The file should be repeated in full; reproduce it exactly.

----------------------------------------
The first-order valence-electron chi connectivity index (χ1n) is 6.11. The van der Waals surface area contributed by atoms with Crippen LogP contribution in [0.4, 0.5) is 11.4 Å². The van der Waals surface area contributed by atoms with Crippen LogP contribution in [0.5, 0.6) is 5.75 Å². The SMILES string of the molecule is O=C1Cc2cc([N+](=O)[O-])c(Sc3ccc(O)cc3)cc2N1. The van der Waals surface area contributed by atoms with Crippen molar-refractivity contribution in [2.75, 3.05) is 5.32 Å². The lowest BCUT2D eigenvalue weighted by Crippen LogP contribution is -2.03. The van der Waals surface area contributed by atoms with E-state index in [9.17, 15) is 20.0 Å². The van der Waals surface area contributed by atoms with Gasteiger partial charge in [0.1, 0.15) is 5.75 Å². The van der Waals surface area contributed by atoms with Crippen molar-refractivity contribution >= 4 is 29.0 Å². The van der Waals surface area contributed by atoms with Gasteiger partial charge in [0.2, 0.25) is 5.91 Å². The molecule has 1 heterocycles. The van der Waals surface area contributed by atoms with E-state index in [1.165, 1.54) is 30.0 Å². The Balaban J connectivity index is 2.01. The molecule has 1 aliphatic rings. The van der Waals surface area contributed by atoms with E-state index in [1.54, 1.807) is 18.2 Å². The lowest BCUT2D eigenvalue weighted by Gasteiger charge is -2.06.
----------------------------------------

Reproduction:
The first-order valence-electron chi connectivity index (χ1n) is 6.11. The van der Waals surface area contributed by atoms with Crippen LogP contribution in [0.4, 0.5) is 11.4 Å². The van der Waals surface area contributed by atoms with Crippen LogP contribution in [0.5, 0.6) is 5.75 Å². The SMILES string of the molecule is O=C1Cc2cc([N+](=O)[O-])c(Sc3ccc(O)cc3)cc2N1. The van der Waals surface area contributed by atoms with Crippen molar-refractivity contribution in [2.75, 3.05) is 5.32 Å². The lowest BCUT2D eigenvalue weighted by Crippen LogP contribution is -2.03. The van der Waals surface area contributed by atoms with E-state index in [9.17, 15) is 20.0 Å². The van der Waals surface area contributed by atoms with Gasteiger partial charge in [0.1, 0.15) is 5.75 Å². The van der Waals surface area contributed by atoms with Crippen molar-refractivity contribution >= 4 is 29.0 Å². The van der Waals surface area contributed by atoms with Gasteiger partial charge in [0.2, 0.25) is 5.91 Å². The molecule has 1 heterocycles. The van der Waals surface area contributed by atoms with E-state index in [1.165, 1.54) is 30.0 Å². The Balaban J connectivity index is 2.01. The molecule has 1 aliphatic rings. The van der Waals surface area contributed by atoms with E-state index in [1.54, 1.807) is 18.2 Å². The lowest BCUT2D eigenvalue weighted by Gasteiger charge is -2.06.